Wednesday, January 16, 2013

A book for the inquisitive soul

             There have been times when I have fantasized about having a life still of this world, but resolutely beyond the rat race. I live on a farm, play with animals, weave baskets, and the crops never fail. It is a world devoid of customers, bosses and the general public. It is populated only by friends who bring tureens full of soup and loaves of warm bread wrapped in linen kitchen towels. I saw this world briefly in the heartland of Minnesota when I was four years old. It was probably Lake Wobegon.
             It is this fantasy that has made me curious about people who are trying to live it. So as I study the social and economic upheavals of our time, I also look for those few courageous souls who find a way to break from the conventional path of life in the U.S.

             Nowhere is this attempt to live a singularly defined life more thoughtfully rendered than in Mark Sundeen’s book, The Man Who Quit Money. It is the story of his friend, Daniel Suelo, who throughout his adulthood seeks to reconcile his spiritual beliefs with the outward expression of his life within human society.
             Sundeen carefully, methodically builds our understanding of Daniel’s journey through his religious upbringing, college years, social maturation and his many attempts to find meaningful work. Through the use of letters, diary entries, and the recollection of friends, this man emerges complete as we see his faith transformed. He makes several attempts over many years but eventually realizes he has in many ways already come to terms with how to live without money.
             This is an intelligent work, a story that could have easily made its subject appear little more than a tragic fool, but Sundeen neatly avoids that by crafting his narrative based on Daniel’s search for meaning. I was unexpectedly moved even while I didn’t relate to every confrontation or emotional upheaval. A universal struggle threads continuously throughout the story, and Sundeen's observations bring to light a compassionate hindsight making sense of each conundrum.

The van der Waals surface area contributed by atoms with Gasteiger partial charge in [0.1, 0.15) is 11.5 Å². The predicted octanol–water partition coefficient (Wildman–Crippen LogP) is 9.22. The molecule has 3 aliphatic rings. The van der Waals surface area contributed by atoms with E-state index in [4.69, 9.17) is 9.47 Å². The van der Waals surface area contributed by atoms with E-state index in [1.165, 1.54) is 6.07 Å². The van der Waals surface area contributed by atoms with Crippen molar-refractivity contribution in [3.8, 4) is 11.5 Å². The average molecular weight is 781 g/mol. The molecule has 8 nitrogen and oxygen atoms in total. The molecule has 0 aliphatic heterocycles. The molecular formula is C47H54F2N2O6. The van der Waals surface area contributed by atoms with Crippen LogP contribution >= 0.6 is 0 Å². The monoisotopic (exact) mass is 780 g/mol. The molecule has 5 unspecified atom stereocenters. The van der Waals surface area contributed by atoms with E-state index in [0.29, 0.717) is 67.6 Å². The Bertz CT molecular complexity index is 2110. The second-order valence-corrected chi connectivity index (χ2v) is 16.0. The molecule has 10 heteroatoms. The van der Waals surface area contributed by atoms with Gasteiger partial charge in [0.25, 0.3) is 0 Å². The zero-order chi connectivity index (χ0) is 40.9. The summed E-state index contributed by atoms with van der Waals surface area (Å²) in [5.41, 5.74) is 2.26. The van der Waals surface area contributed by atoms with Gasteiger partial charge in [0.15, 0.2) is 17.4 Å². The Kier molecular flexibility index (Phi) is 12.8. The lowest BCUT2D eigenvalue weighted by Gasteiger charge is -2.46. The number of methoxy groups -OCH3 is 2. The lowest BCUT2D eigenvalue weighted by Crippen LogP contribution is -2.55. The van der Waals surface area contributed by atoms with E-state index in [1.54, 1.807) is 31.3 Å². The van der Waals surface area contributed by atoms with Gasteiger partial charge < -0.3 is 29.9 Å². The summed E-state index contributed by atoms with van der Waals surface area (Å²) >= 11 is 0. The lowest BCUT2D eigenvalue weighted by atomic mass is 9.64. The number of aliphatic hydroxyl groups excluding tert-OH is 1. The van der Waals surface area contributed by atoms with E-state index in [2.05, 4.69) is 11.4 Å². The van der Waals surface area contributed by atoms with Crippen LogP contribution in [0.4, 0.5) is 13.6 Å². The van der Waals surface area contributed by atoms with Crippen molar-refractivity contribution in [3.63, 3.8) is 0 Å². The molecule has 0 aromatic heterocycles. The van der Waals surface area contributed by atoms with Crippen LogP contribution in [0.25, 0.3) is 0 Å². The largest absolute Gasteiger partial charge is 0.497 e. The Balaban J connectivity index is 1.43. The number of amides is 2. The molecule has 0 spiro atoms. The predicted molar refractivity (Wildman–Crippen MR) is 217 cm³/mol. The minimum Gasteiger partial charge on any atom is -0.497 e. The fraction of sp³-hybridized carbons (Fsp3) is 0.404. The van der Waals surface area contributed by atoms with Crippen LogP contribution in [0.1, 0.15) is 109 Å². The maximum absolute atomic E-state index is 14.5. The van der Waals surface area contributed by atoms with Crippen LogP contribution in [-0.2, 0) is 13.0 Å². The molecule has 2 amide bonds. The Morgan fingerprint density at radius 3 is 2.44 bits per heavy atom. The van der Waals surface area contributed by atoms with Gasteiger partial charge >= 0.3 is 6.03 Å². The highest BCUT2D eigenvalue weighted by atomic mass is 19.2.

The Man Who Quit Money reveals how Daniel’s insight and intellectual inquiry develops over time. The evolution of his attitude toward poverty and wealth is woven into the context of current events and other writers and spiritual leaders. He concludes:

Money is merely the most convenient means of keeping track of the much deeper, and timeless, human inclination towards credit and debt.
Yet we humans have stolen payment and debt from the gods. We cannot freely give or freely receive anything. We live under constant obligation.

            No matter your feelings about this guy, it is difficult to walk away from this book without having at least a few of your ideas about living with and working for money tweaked into a more amorphous shape. This is one of the most thought-provoking books I’ve read in 2012, and the beauty of it is that you don’t have to relate to Daniel’s struggle in order to find what sooner or later nearly everyone questions.

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